Do what you love. We’ve all heard this advice and seriously contemplated it at some point or the other in our lives. Usually while we’re hunched at our office desks at 9 pm, eating a cold desk dinner or while reading stories about wildly successful people like Elon Musk doing exactly what they love or at any other similar times when we are questioning our life’s purpose.
But a casual look around at friends and colleagues suggests to many of us that most people are not really ‘doing what they love’. Sure, there is the odd science geek, genius, artist, entrepreneur or social activist who has dedicated their life to what they love. But even then, for every one J K Rowling, there are hundreds of struggling writers and for every one Steve Jobs, a million entrepreneurs and coders that never attain to the wild success they seek. For most people, the truth is that a job is just a means to an end. The advice then of ‘doing what you love’ can seem confusing, pressurizing and sometimes could lead us on a wild goose chase thinking that there is some grand hidden outer purpose to our life that we are supposed to uncover and quick.
Having a life purpose
From a spiritual standpoint, the purpose of anyone’s life is to realise their true nature – this is the dharma, the law of life. It doesn’t matter what we do in the world – we can do whatever we want or whatever the situation demands. It is more important ‘how‘ we do it. And ‘how’ we do it should be: happily, with full involvement and without a hankering after results i.e. with equanimity or equal-ness in success and failure. This ties in with the spiritual teaching of avoiding likes and dislikes, attraction and aversion and learning to look at everything with an equanimity.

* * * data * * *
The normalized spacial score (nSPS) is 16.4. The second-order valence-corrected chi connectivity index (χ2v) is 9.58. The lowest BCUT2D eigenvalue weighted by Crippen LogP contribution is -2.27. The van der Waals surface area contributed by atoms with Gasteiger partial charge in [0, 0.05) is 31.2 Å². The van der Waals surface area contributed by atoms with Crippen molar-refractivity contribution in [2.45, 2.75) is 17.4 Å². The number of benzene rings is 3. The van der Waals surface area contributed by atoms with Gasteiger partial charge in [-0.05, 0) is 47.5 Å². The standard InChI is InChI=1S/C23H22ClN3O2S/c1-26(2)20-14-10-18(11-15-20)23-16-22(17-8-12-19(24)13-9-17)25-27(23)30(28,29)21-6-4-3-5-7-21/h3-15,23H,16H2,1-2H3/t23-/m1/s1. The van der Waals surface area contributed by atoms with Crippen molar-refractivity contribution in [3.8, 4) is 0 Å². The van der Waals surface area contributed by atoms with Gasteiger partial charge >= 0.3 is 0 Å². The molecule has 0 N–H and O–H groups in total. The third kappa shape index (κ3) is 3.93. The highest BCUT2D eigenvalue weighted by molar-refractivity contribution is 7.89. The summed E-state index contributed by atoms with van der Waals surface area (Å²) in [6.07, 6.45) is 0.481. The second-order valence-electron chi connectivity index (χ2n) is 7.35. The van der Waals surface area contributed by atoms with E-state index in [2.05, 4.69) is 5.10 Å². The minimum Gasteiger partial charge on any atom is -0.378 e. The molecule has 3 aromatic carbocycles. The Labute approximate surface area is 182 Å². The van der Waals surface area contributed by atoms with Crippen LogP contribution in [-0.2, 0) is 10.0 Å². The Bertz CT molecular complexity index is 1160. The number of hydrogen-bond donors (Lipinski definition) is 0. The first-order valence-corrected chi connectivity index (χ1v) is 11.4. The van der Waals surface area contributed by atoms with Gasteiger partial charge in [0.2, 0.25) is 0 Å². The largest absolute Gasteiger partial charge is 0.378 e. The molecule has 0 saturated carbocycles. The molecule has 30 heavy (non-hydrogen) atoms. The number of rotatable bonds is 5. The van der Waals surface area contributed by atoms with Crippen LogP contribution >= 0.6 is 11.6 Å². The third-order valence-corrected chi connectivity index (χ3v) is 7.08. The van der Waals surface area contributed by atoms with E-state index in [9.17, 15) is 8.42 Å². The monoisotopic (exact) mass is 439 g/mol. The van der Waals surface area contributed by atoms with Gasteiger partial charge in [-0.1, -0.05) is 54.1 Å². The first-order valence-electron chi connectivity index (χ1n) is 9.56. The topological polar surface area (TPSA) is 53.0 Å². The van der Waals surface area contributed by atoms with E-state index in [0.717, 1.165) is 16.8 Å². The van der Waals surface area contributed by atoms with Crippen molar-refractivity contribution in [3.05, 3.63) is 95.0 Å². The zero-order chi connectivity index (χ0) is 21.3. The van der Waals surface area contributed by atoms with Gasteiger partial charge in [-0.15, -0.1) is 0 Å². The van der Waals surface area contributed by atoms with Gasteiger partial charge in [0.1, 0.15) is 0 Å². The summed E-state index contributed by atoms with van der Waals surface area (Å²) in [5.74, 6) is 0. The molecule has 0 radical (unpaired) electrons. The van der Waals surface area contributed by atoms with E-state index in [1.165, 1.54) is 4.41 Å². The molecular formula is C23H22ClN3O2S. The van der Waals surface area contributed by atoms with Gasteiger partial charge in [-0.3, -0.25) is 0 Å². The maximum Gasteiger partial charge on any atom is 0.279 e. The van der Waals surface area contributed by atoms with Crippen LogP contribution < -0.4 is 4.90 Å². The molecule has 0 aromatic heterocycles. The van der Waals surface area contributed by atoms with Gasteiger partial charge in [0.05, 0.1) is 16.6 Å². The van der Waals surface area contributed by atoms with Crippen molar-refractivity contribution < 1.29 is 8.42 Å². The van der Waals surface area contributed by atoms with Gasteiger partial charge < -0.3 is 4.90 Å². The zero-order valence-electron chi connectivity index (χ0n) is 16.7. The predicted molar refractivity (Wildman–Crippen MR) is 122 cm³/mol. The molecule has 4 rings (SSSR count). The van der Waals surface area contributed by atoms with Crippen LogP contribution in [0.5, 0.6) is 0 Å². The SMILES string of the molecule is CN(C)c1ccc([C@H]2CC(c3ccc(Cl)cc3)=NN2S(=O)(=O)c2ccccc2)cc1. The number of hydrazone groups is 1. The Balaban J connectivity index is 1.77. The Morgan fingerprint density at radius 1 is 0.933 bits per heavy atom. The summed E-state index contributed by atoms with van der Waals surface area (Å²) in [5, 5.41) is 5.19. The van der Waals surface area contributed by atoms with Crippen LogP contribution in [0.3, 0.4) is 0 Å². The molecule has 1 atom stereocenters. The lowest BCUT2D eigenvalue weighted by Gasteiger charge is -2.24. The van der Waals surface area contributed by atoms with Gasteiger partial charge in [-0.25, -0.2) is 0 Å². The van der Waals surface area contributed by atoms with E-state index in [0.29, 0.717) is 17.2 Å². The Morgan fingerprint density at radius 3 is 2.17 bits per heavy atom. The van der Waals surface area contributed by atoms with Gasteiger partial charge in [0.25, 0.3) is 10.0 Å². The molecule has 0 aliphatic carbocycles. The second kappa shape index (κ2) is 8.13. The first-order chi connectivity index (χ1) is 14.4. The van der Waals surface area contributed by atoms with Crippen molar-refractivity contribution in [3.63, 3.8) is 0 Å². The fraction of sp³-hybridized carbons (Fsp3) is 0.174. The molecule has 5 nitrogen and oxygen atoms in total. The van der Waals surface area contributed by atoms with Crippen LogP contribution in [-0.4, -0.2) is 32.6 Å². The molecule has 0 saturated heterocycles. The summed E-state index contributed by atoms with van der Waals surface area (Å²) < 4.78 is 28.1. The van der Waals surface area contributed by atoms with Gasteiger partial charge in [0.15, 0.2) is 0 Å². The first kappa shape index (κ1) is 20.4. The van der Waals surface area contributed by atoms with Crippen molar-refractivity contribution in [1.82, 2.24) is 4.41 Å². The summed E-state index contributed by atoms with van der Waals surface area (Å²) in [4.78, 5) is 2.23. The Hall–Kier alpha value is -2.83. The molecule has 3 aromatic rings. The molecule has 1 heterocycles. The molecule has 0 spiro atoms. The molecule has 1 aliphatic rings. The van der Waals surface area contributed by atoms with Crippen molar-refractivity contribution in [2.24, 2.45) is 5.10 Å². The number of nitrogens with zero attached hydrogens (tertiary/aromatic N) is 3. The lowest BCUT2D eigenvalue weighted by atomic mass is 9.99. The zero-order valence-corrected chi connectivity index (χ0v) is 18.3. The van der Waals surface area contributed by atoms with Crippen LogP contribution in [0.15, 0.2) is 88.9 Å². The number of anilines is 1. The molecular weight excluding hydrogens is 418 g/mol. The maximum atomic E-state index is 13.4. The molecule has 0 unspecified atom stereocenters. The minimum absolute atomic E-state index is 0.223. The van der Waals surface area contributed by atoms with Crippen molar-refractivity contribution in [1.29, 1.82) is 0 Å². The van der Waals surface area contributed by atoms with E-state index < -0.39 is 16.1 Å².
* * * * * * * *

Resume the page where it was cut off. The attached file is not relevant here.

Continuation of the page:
If you are able to do what you like (supposing also it’s not something that keeps changing as it does for so many people), that’s great, of course, but it’s not an option for everyone. For many people, earning a livelihood may not be compatible with doing what they love. And that’s okay because though action may have social relevance, inwardly we must be free from its needs and effects anyway. The idea then is to simply do what needs to be done. Without an ego that assumes itself to act and reap results. For it is Nature that acts, with man as an instrument. It is our faulty perception that causes us to identify with our actions through our ego and assume that ‘we’ act.
What do you love?
A closer look at all our ‘likes’ and ‘loves’, will reveal that they are in fact nothing more than the product of curated impressions and information collected by us from our environment – things we have heard and seen – and we’ve then turned that into some sort of life-aspiration for ourselves. Had we lived in a different environment/country/society, say, we might have a completely different ‘life-mission’. That’s how flimsy and changeable our so-called ‘love’ and ‘life’s purpose’ is.
The purpose of life is life itself
– Sadhguru Jaggi Vasudev
If we become more willing and open to life, say ‘yes’ to whatever life presents us with and accept it fully, we can move happily through all kinds of situations and do whatever is required of us, rather than plotting for things to happen our way and refusing to act if they don’t. That then must be the aim, the highest ideal, for on that path, we are fully involved and invested in everything we do and are willing to do whatever life asks of us, happily. The lives of enlightened beings and Gods have exemplified this – whether it is Lord Rama’s fourteen year exile from his kingdom or Jesus’s cruxifiction on the cross, disastrous events were taken in stride, without any rebellion or loss of faith.
So, in the end, it’s probably not the most important thing to do what we love, but rather, to grow into a state where we love whatever we are called to do.
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